linguistic analysis of language features
(or whatever you call it)
"A language is a dialect with an army and a navy"
(In 1945, the
Studying linguistics for the exam
2002/07/17 These preliminary remarks will soon be replaced, I hope, with something more substantial. Grammar, or linguistics, is one field where the "agrégation" shifts up quite a few gears compared to the CAPES. For the short grammar section of the CAPES orals I was quite happy with the Garnier/Guimier book (see bibliography below). But the "agrégation" with linguistics being the bulk of one of the 6h written exams, not to mention the option for the orals, is a different matter entirely. Right now I'm just starting to disentangle the various courants énociativistes utterance-based approaches and their respective terminology.
Henri Adamczewski's home page (si, si!). Particularly interesting (for starters and those who've not bathed in the French approaches to English linguistics since their "licence" year): The Linguistic Credo of Metaoperational Theory (in English).
Another site apparently dedicated mostly to M. Adamczewski. The link BE+ING superstar on the left-hand side takes you to a collection of articles (in French, most of them) on BE+ING, by a number of eminent names (among them Dairine O'Kelly : La Forme "progressive" : un point de vue guillaumien; apparently the site's not sectarian).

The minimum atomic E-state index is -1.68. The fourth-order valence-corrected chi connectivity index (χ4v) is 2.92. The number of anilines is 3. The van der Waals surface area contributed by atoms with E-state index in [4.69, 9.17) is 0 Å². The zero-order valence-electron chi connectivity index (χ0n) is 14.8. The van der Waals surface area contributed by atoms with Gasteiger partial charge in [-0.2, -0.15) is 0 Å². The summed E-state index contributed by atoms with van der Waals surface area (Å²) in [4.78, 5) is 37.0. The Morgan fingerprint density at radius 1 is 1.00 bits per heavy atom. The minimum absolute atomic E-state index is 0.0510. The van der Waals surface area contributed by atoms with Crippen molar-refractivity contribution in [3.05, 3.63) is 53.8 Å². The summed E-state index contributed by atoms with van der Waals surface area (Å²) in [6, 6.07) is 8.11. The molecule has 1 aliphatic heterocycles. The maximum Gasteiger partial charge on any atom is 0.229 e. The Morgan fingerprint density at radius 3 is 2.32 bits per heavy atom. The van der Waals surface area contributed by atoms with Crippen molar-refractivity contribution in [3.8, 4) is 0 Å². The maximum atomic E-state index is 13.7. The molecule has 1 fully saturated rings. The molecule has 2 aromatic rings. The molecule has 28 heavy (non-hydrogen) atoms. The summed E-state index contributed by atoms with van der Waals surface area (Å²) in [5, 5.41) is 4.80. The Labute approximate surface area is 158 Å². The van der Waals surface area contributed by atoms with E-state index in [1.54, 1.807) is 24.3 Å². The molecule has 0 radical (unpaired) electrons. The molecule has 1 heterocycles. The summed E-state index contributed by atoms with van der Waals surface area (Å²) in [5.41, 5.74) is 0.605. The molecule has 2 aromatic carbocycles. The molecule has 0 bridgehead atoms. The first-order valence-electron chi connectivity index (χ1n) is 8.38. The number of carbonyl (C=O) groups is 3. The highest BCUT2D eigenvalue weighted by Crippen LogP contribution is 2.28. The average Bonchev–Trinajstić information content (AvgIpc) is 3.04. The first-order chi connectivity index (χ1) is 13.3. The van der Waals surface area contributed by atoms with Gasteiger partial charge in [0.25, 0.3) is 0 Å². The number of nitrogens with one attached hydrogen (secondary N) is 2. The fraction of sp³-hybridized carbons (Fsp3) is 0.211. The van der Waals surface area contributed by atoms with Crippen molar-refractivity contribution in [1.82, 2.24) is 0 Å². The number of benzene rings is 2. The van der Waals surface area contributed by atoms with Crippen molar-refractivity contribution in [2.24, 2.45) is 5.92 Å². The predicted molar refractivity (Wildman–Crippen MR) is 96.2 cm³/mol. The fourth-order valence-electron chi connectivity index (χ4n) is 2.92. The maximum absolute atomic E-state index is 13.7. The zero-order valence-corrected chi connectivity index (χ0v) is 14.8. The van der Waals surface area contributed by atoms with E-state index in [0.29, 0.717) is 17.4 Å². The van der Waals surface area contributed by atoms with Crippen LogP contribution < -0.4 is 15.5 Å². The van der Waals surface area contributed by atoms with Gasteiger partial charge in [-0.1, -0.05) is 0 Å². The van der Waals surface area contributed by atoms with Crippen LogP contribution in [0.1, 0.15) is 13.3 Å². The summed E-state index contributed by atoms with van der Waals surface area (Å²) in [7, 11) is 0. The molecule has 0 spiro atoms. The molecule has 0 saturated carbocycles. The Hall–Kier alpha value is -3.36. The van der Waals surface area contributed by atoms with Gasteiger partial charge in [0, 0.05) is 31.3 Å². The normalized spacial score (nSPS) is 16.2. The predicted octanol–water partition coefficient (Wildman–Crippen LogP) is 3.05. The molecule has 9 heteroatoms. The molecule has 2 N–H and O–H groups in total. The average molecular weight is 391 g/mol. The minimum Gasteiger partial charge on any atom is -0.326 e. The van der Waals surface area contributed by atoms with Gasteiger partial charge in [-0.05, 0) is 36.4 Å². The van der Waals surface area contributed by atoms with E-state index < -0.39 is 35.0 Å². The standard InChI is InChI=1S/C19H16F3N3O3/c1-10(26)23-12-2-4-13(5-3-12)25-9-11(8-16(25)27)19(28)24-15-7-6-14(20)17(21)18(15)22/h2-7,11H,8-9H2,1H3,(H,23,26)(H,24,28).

A colloquium on modality and modal verbs and a paper on TO (in French) on the one of the ALAES sites (Association des linguistes anglicistes de l'enseignement supérieur).
Two collections of papers on articles et on interrogation (in French) respectively, on a different ALAES site.
The site of the English department of Université de Pau et des Pays de l'Adour with a small collection of linguistics papers. (The main entrance to the English department is here.)
USA based resources: The Linguist List home page.
As for the role of linguistics in our teaching practice see Danielle Chini's PhD thesis Quelques aspects de la problématique lingustique de l'enseignement de l'anglais dans le secondaire (parts of the text come out in Greek characters in Opera, but the page works fine in MSIE).
Garnier, Georges et Guimier, Claude: L'épreuve de linguistique au CAPES et à l'agrégation d'anglais. Nathan, Paris 1997. Wonderfully readable introduction that gets you through the CAPES. The approach is eclectic, so you won't learn anything about the various schools of linguistic thought.
Cotte, Pierre et al.: Les théories de la grammaire anglaise en France. Hachette, Paris, 1993. Just the opposite of the Garnier/Guimier book: Doesn't take you far into linguistics but spells out the main approaches to English grammar.
More advanced books to be added soon!
|© 2002 Chris Waigl. Last modified 17th July, 2002.|